Safe Cycling: 5 Tips For Accident Avoidance

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Safe Cycling: 5 Tips For Accident Avoidance

Safe cycling requires more than just wearing a helmet and following the law. With the very little physical protection that bicyclists have, the risk of getting hit and seriously injured by cars always exists. Cyclists should prioritize avoiding being hit whenever they are on the road. The following tips help cyclists avoid dangerous accidents.

1. Avoiding Busy Streets

Although cyclists have equal rights to use the road as other motorists, they face a significant risk of being struck by a car when riding on highways and major roadways. Many bicycle-car collisions occur on busy, crowded streets in urban areas. It is best for bicycle riders to take roads with fewer and slower cars. The slower a car moves, the more time that the driver has to see a cyclist.

If cyclists learn the routes well and plan carefully, they can get to most places by traveling through neighborhoods and other areas with less traffic. Consequently, they will only cross busy streets rather than travel on them.

2. Using the Whole Lane

Motorists see cyclists more quickly when they are riding in the middle of a lane. It is safest for riders to take the whole lane or ride a bit to the left. That helps prevent motorists from making right turns or pulling into or out of driveways across the path of cyclists. The behavior also prevents cyclists from being hit when someone suddenly opens a door of a car parked on the side of the road.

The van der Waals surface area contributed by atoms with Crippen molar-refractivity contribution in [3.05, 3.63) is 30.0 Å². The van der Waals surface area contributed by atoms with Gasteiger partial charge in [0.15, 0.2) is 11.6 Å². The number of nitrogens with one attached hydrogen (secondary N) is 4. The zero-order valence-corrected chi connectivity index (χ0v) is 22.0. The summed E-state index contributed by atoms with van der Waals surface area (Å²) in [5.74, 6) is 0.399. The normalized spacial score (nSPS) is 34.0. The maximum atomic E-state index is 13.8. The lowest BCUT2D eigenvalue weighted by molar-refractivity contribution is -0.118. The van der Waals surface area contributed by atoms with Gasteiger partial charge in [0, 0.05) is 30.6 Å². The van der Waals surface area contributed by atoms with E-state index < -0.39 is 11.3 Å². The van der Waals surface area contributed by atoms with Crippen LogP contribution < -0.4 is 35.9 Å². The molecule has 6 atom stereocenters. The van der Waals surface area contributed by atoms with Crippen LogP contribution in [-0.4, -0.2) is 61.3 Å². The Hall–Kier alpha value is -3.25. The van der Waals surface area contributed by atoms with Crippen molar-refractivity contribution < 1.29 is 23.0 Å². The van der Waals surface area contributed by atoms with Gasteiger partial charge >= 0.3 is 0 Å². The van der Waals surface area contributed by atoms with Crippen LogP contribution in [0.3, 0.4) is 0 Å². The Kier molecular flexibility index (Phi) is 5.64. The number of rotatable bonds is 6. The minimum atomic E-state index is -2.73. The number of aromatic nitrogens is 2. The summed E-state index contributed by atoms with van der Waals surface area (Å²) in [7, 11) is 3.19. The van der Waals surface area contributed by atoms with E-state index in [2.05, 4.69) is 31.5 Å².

Taking the whole lane also forces drivers to wait behind a cyclist or make a lane change to pass rather than passing the cyclist too closely within the same lane on a narrow roadway.

3. Riding With the Traffic Flow

People should ride bicycles with, not against, the traffic flow. Riding on the left-hand side of a street, against traffic, can seem like a good idea because the cyclist can see the vehicles passing him or her. It is, however, a terrible idea for several reasons:

  • Drivers making a right turn from a side street, parking lot, or driveway are looking for traffic on their left and not their right. They can easily plow into the cyclist riding the wrong way.
  • In a car vs. bicycle accident, a collision occurs at a greater relative speed if the bicycle is moving toward the car.
  • Riding against traffic flow is against the law.

Some research has found riding against traffic to be three times more dangerous than riding with traffic.

4. Being Visible

Cyclists should enhance their safety by being as noticeable as possible during the day and at night. This can be achieved by:

  • Wearing highly reflective clothing
  • Having reflectors and lights on the bicycle
  • Using a rear flashing red light when riding at night

5. Avoiding Texting and Listening to Music

No matter how heavy the traffic may or may not be on the road, riders need to listen for car horns, sirens, people yelling, and other sounds from the surroundings. Riding while listening to portable music players prevents riders from hearing their surroundings, thus threatening their safety. They should, therefore, not wear headphones while riding. Talking on a cell phone or texting is equally risky. Such distracted bikers can swerve onto oncoming vehicles and trigger auto accidents.